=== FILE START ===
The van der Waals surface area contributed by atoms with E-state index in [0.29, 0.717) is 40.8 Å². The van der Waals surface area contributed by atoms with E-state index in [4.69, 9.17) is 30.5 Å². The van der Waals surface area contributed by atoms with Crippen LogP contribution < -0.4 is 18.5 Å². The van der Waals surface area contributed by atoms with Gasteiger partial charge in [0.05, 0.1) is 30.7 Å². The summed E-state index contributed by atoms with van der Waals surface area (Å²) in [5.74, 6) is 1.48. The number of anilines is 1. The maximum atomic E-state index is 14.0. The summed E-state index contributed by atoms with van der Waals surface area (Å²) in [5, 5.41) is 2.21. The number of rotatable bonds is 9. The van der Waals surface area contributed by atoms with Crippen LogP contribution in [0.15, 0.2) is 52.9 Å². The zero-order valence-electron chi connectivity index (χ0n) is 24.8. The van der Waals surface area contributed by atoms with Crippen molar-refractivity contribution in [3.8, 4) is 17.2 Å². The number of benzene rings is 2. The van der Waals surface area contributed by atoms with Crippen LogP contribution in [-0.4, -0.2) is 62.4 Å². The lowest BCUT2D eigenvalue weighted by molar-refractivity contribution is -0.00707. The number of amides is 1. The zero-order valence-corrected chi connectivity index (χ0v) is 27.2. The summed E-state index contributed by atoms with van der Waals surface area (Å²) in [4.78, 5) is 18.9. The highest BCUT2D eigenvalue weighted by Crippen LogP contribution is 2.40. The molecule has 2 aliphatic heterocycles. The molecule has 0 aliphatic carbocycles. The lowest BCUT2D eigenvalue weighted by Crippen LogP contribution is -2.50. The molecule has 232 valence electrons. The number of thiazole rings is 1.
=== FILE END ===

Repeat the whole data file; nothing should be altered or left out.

The van der Waals surface area contributed by atoms with E-state index in [0.29, 0.717) is 40.8 Å². The van der Waals surface area contributed by atoms with E-state index in [4.69, 9.17) is 30.5 Å². The van der Waals surface area contributed by atoms with Crippen LogP contribution < -0.4 is 18.5 Å². The van der Waals surface area contributed by atoms with Gasteiger partial charge in [0.05, 0.1) is 30.7 Å². The summed E-state index contributed by atoms with van der Waals surface area (Å²) in [5.74, 6) is 1.48. The number of anilines is 1. The maximum atomic E-state index is 14.0. The summed E-state index contributed by atoms with van der Waals surface area (Å²) in [5, 5.41) is 2.21. The number of rotatable bonds is 9. The van der Waals surface area contributed by atoms with Crippen LogP contribution in [0.15, 0.2) is 52.9 Å². The zero-order valence-electron chi connectivity index (χ0n) is 24.8. The van der Waals surface area contributed by atoms with Crippen molar-refractivity contribution in [3.8, 4) is 17.2 Å². The number of benzene rings is 2. The van der Waals surface area contributed by atoms with Crippen LogP contribution in [-0.4, -0.2) is 62.4 Å². The lowest BCUT2D eigenvalue weighted by molar-refractivity contribution is -0.00707. The number of amides is 1. The zero-order valence-corrected chi connectivity index (χ0v) is 27.2. The summed E-state index contributed by atoms with van der Waals surface area (Å²) in [4.78, 5) is 18.9. The highest BCUT2D eigenvalue weighted by Crippen LogP contribution is 2.40. The molecule has 2 aliphatic heterocycles. The molecule has 0 aliphatic carbocycles. The lowest BCUT2D eigenvalue weighted by Crippen LogP contribution is -2.50. The molecule has 232 valence electrons. The number of thiazole rings is 1.